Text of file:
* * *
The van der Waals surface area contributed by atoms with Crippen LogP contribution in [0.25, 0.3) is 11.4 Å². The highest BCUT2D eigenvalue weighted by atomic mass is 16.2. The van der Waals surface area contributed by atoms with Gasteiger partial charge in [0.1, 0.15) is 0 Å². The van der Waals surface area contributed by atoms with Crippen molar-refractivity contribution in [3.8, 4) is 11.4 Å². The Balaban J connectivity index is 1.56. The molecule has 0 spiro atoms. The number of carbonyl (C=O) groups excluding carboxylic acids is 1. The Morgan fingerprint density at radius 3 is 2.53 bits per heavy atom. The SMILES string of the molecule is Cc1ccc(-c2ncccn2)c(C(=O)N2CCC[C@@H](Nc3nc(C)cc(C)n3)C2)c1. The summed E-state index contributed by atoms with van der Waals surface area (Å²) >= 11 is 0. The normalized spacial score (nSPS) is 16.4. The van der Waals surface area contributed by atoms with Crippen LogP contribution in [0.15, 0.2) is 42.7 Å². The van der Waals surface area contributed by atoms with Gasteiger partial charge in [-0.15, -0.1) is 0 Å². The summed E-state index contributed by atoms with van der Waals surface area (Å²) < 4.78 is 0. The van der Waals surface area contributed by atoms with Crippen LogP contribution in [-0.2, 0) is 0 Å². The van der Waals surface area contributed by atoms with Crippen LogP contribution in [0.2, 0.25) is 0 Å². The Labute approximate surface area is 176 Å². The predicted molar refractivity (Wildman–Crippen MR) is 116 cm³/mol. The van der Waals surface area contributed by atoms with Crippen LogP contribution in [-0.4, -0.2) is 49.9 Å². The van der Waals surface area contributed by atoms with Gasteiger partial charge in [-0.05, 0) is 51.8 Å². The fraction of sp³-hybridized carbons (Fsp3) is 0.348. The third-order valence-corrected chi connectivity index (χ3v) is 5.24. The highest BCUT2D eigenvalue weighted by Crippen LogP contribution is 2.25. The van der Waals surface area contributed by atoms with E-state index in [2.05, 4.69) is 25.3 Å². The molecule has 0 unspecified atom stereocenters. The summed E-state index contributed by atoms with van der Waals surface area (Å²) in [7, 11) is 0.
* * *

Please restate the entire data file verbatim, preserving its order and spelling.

The van der Waals surface area contributed by atoms with Crippen LogP contribution in [0.25, 0.3) is 11.4 Å². The highest BCUT2D eigenvalue weighted by atomic mass is 16.2. The van der Waals surface area contributed by atoms with Gasteiger partial charge in [0.1, 0.15) is 0 Å². The van der Waals surface area contributed by atoms with Crippen molar-refractivity contribution in [3.8, 4) is 11.4 Å². The Balaban J connectivity index is 1.56. The molecule has 0 spiro atoms. The number of carbonyl (C=O) groups excluding carboxylic acids is 1. The Morgan fingerprint density at radius 3 is 2.53 bits per heavy atom. The SMILES string of the molecule is Cc1ccc(-c2ncccn2)c(C(=O)N2CCC[C@@H](Nc3nc(C)cc(C)n3)C2)c1. The summed E-state index contributed by atoms with van der Waals surface area (Å²) >= 11 is 0. The normalized spacial score (nSPS) is 16.4. The van der Waals surface area contributed by atoms with Crippen LogP contribution in [0.15, 0.2) is 42.7 Å². The van der Waals surface area contributed by atoms with Gasteiger partial charge in [-0.15, -0.1) is 0 Å². The summed E-state index contributed by atoms with van der Waals surface area (Å²) < 4.78 is 0. The van der Waals surface area contributed by atoms with Crippen LogP contribution in [-0.2, 0) is 0 Å². The van der Waals surface area contributed by atoms with Crippen LogP contribution in [0.2, 0.25) is 0 Å². The Labute approximate surface area is 176 Å². The predicted molar refractivity (Wildman–Crippen MR) is 116 cm³/mol. The van der Waals surface area contributed by atoms with Crippen LogP contribution in [-0.4, -0.2) is 49.9 Å². The van der Waals surface area contributed by atoms with Gasteiger partial charge in [-0.05, 0) is 51.8 Å². The fraction of sp³-hybridized carbons (Fsp3) is 0.348. The third-order valence-corrected chi connectivity index (χ3v) is 5.24. The highest BCUT2D eigenvalue weighted by Crippen LogP contribution is 2.25. The van der Waals surface area contributed by atoms with E-state index in [2.05, 4.69) is 25.3 Å². The molecule has 0 unspecified atom stereocenters. The summed E-state index contributed by atoms with van der Waals surface area (Å²) in [7, 11) is 0.